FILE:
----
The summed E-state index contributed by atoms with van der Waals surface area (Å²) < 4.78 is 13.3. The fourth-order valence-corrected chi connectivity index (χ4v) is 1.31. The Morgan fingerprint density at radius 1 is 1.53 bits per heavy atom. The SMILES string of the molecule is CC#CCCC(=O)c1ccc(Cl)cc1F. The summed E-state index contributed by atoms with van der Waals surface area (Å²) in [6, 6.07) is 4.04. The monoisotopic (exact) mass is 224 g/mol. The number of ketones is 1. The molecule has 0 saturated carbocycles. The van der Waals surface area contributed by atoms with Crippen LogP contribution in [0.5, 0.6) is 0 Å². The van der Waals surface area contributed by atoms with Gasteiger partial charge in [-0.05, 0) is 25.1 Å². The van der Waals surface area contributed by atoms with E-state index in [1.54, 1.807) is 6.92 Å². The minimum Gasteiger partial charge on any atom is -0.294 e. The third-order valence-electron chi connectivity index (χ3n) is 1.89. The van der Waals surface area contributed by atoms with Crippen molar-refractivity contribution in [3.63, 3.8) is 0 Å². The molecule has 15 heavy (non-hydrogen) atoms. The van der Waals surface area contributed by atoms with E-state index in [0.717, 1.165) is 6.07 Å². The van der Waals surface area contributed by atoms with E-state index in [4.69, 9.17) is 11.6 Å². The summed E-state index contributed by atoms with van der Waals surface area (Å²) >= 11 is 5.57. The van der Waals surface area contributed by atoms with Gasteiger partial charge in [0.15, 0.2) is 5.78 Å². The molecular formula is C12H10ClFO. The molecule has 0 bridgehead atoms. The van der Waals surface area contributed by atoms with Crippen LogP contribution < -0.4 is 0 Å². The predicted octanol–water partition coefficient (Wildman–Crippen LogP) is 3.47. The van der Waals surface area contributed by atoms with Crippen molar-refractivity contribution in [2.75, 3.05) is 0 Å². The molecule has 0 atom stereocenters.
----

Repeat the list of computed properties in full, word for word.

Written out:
The summed E-state index contributed by atoms with van der Waals surface area (Å²) < 4.78 is 13.3. The fourth-order valence-corrected chi connectivity index (χ4v) is 1.31. The Morgan fingerprint density at radius 1 is 1.53 bits per heavy atom. The SMILES string of the molecule is CC#CCCC(=O)c1ccc(Cl)cc1F. The summed E-state index contributed by atoms with van der Waals surface area (Å²) in [6, 6.07) is 4.04. The monoisotopic (exact) mass is 224 g/mol. The number of ketones is 1. The molecule has 0 saturated carbocycles. The van der Waals surface area contributed by atoms with Crippen LogP contribution in [0.5, 0.6) is 0 Å². The van der Waals surface area contributed by atoms with Gasteiger partial charge in [-0.05, 0) is 25.1 Å². The van der Waals surface area contributed by atoms with E-state index in [1.54, 1.807) is 6.92 Å². The minimum Gasteiger partial charge on any atom is -0.294 e. The third-order valence-electron chi connectivity index (χ3n) is 1.89. The van der Waals surface area contributed by atoms with Crippen molar-refractivity contribution in [3.63, 3.8) is 0 Å². The molecule has 15 heavy (non-hydrogen) atoms. The van der Waals surface area contributed by atoms with E-state index in [0.717, 1.165) is 6.07 Å². The van der Waals surface area contributed by atoms with E-state index in [4.69, 9.17) is 11.6 Å². The summed E-state index contributed by atoms with van der Waals surface area (Å²) >= 11 is 5.57. The van der Waals surface area contributed by atoms with Gasteiger partial charge in [0.15, 0.2) is 5.78 Å². The molecular formula is C12H10ClFO. The molecule has 0 bridgehead atoms. The van der Waals surface area contributed by atoms with Crippen LogP contribution < -0.4 is 0 Å². The predicted octanol–water partition coefficient (Wildman–Crippen LogP) is 3.47. The van der Waals surface area contributed by atoms with Crippen molar-refractivity contribution in [2.75, 3.05) is 0 Å². The molecule has 0 atom stereocenters.